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The new face of alcohol advertising

Wed, 28 Apr 2010

Further to yesterday’s rant-o-rama on today’s tabling of the Law Commission report on liquor law reforms, here’s an example of how the face of alcohol advertising is changing.

Steinlager Pure just launched a campaign called Pure Futures. It’s intended to find and celebrate Kiwis who are destined to become our country’s success stories.

The website is pulling together a community of supposed “Pure People” who have a vision and want to share it.

You can vote for your favourite stories and Steinlager Pure has a $100,000 scholarship fund to support those with worthy visions.

There are the likes of Pilot magazine founder Andy Pickering; Maria Gill, who’s writing a book to inspire children; and Mark Morrison, who’s starting a charitable trust to introduce people to New Zealand’s national parks and the biodiversity within them.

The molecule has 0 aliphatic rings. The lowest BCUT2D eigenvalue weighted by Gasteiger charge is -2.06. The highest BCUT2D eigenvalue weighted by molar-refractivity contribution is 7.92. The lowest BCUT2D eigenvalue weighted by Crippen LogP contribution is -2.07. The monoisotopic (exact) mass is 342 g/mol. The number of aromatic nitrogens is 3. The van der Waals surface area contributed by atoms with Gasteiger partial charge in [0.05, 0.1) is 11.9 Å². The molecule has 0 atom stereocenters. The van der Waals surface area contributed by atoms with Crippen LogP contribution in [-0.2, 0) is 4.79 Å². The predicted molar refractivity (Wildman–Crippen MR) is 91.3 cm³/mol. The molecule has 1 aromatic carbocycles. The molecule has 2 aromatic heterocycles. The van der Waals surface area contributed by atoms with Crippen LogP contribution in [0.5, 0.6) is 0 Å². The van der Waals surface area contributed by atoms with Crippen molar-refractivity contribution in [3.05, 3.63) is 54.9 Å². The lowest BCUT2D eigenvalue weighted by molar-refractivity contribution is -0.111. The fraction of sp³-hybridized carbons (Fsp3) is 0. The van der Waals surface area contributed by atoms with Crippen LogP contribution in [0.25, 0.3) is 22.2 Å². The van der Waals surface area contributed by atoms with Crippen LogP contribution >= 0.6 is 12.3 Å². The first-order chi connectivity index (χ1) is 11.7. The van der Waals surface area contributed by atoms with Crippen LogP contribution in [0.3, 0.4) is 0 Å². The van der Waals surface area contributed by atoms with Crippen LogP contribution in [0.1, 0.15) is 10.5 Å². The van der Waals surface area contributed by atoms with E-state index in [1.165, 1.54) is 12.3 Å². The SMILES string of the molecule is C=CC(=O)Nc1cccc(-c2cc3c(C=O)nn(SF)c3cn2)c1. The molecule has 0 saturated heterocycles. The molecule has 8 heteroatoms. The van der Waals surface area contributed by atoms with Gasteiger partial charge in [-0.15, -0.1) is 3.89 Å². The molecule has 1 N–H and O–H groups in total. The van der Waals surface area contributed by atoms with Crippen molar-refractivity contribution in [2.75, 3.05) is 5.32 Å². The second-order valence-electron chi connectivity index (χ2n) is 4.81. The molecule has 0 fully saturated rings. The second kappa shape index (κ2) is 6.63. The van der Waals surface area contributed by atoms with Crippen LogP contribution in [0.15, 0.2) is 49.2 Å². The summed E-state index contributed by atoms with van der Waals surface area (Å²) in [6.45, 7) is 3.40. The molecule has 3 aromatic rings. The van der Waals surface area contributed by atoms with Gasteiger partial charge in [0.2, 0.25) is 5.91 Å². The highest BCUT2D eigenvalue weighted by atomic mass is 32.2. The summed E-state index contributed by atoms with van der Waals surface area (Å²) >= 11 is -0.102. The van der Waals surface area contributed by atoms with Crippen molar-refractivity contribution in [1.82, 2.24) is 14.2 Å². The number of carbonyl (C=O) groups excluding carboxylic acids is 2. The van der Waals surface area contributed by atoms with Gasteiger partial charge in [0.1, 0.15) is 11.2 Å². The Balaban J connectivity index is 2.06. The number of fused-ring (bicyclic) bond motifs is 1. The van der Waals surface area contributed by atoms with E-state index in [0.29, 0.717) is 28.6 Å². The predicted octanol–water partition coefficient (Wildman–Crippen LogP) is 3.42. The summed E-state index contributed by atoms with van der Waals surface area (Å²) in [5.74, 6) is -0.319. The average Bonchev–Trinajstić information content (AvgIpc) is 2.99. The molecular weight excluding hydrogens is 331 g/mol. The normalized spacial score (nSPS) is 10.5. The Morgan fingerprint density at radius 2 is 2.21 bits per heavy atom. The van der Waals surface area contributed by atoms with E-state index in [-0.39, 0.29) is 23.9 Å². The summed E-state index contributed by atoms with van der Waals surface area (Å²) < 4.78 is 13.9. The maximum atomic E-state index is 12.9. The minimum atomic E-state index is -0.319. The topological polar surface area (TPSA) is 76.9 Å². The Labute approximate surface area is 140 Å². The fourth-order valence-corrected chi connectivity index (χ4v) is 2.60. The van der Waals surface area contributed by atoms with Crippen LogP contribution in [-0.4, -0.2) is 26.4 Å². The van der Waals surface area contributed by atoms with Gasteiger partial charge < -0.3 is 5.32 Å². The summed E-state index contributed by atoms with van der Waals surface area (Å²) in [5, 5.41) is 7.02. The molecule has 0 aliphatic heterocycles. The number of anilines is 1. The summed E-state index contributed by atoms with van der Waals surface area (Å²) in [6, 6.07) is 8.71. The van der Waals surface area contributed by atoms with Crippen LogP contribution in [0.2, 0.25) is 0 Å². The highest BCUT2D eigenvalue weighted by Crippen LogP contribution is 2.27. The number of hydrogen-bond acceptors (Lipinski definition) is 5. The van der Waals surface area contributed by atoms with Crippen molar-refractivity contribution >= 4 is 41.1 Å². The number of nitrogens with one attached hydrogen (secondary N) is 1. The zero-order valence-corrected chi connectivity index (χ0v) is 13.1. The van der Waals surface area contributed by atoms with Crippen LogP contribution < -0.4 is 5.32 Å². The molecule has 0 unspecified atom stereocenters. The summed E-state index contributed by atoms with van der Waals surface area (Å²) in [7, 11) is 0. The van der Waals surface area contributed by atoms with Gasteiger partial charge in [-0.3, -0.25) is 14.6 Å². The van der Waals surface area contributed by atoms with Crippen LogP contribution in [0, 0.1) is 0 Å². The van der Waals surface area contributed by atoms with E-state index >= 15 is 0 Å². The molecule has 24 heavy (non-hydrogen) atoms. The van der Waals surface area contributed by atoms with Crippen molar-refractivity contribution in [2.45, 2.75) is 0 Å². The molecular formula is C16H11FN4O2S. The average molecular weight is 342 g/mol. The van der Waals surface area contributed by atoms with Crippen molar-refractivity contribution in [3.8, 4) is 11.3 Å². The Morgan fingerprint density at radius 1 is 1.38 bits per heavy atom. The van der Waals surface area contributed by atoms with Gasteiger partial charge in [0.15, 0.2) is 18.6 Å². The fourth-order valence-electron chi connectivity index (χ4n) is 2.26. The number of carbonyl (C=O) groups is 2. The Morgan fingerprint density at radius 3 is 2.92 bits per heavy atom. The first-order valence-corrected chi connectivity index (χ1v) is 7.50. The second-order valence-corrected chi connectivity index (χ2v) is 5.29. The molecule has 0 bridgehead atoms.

There’s also Emily Harris, who’s put off a legal career in order to create rooftop gardens around Auckland’s CBD. At 25, she’s just old enough to help Steinlager Pure avoid being accused of marketing to youth, but young enough to lend the brand a slice of hip.

Is this the future of alcohol advertising? There’s no overt brand message within the site, but rather an implied one. There’s no encouragement to drink or even a sniff of an objectionable message. The brand can carefully tread the line between being young enough and not too young.

You'd be hard pressed to get a complaint against this one upheld at the ASA. Even the anti-alcohol lobby groups would have to ease off the pedal with this one.

It’s branded happiness, with a sprinkling of environmental friendliness and hope for the future.

It’s warm and fuzzy, but will it be effective?

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The new face of alcohol advertising
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